Iranian critics of the country’s nuclear program don’t get together that often, but when they do, it doesn’t escape the notice of the Western press – even though they’re not actually in power. Last month, several of these critics held a conference at Tehran University bemoaning the high cost of Iran’s nuclear program, an event that was widely reported – by us, too.
But do the voices of these critics even matter? Can they shake the foundations of Supreme Leader Ayatollah Ali Khamenei’s “defiant nuclear stance” and increase public support for the talks, which, according to Al-Monitor, are “hostage to internal divisions in Tehran”?
For one, Iran’s moderate leaders seem to need all the help they can get: President Hassan Rouhani is struggling to ensure a successful outcome for his “biggest political gamble” by containing the hardliners who put the nuclear deal in jeopardy, while Foreign Minister Mohammad Javad Zarif was only barely backed in a snap vote over the nuclear talks earlier this month.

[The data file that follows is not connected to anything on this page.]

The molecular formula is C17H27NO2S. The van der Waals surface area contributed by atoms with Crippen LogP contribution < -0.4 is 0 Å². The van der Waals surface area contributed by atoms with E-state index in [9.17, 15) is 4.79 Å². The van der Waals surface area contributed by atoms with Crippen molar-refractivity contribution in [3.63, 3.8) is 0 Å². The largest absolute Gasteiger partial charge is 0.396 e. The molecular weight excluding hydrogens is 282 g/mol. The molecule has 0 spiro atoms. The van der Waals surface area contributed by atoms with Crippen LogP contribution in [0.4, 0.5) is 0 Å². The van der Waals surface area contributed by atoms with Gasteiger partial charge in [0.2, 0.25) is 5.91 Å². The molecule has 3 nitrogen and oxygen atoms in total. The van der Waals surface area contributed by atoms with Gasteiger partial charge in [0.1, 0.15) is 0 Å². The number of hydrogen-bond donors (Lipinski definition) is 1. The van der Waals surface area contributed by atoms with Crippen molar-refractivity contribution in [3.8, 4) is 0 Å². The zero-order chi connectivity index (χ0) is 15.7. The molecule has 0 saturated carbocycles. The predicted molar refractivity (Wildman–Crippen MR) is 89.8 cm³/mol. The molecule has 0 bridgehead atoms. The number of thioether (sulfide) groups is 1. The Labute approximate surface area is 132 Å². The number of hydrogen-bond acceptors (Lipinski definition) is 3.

With the nuclear talks reaching a decisive phase, support for the negotiations within Iran is more important than ever. Rouhani and Zarif are struggling against their political opponents, but whose side is the Iranian public on?
According to a recent op-ed featured in the LA Times, the answer may be neither. The piece, by Ray Takeyh, contends that it is the “purged reformers,” such as the critics who met in Tehran last month, who are the most “progressive and popular faction of Iranian politics,” enjoying more public support than Khamenei and even Rouhani & co. “Given that the reformers could win if elections were open and free, the positions they take and the proposals they endorse have a larger popular resonance,” Takeyh writes, stressing that the Iranian public – just like the reformists themselves – is far too concerned with the sorry state of the country’s economy and foreign relations to sympathize much with Khamenei’s nuclear-based national pride